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The Honorable Patrick Leahy
United States Senator
STATEMENT OF SENATOR PATRICK LEAHY
The Ranking Member and I have urged Senators to get here on time. The Peace Officers Memorial Service is this morning, and I will need to adjourn this session at 11. As I said last week, we were planning to hold this meeting in the afternoon. With the Appropriations Committee now scheduled to markup the emergency supplemental at 2 p.m. today, and with a number of our members also needing to attend that meeting, I scheduled this business meeting this morning so that the Judiciary Committee can make progress on pending legislation, and on a circuit court nomination of President Bush.
Last week we were unable to make progress on anything other than the Police Memorial Day Resolution, the Military Personnel Citizenship Processing Act and the bill to grant a Federal charter to the Military Officers Association of America.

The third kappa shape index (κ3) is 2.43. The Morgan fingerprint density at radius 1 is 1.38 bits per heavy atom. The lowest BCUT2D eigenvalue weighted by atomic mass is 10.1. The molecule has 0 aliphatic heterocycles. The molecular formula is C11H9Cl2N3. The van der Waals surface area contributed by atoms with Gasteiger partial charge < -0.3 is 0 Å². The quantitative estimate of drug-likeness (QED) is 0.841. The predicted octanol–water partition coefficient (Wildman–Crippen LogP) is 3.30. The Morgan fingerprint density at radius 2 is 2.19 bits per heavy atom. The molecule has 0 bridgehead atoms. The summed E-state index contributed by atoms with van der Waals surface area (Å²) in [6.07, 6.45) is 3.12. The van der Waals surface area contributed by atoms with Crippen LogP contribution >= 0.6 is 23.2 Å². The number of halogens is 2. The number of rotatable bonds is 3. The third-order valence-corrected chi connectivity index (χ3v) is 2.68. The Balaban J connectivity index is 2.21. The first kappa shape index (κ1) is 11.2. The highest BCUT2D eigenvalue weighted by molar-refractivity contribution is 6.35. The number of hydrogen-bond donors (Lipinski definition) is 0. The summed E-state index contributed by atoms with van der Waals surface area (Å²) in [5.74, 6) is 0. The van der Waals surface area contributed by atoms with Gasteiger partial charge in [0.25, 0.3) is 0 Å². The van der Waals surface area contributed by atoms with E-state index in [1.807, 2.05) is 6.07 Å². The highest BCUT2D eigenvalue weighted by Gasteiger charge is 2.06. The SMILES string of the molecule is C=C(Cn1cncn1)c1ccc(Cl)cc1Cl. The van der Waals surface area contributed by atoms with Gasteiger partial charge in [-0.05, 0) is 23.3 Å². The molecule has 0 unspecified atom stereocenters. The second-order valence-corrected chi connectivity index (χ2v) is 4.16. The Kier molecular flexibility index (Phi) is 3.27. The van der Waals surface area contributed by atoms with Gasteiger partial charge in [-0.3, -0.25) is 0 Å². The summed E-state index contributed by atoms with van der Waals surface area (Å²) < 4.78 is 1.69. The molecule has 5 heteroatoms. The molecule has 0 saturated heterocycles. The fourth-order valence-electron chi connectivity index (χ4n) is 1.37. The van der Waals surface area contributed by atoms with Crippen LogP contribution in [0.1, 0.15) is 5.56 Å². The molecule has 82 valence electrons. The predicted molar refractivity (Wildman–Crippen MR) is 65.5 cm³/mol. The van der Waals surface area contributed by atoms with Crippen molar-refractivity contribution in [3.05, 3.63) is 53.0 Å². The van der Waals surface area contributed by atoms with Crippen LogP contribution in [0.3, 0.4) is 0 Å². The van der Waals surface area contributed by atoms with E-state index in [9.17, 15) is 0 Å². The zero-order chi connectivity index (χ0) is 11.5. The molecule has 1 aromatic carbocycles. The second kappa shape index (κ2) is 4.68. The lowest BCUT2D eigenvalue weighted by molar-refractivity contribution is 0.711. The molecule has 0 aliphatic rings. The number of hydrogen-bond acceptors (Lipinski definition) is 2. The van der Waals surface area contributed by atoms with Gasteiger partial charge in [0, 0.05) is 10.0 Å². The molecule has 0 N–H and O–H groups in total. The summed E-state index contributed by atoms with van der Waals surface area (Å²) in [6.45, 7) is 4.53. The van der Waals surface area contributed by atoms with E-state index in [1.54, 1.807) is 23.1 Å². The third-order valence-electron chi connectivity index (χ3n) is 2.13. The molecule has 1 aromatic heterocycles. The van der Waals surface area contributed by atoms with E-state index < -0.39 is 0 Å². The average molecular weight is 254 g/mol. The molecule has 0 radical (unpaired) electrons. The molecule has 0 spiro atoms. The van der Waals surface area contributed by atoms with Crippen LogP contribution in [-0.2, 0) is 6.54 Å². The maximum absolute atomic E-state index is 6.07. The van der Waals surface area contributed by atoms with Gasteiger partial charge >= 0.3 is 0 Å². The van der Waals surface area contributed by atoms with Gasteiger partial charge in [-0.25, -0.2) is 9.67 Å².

This week we return to the items held over from our last meeting. We meet during National Police Week, and on Peace Officers Memorial Day. Today we honor and remember the 181 officers who died in the line of duty during the last year and their families. This week, we also held a hearing on the Bulletproof Vest Partnership Grant Act, and heard from an officer from Baltimore whose life was saved by his body armor when he was shot at point blank. We also heard from an officer from my home state of Vermont about the importance of this program. On our agenda today is the bill Senator Shelby and I introduced to provide discretionary authority with respect to matching requirements. Earlier this week I joined with Senator Specter, Senator Hatch and others to introduce a three-year extension of the program. I will offer that as an amendment to the Leahy-Shelby bill, and urge all Senators to support our efforts to protect those who risk their lives protecting all Americans.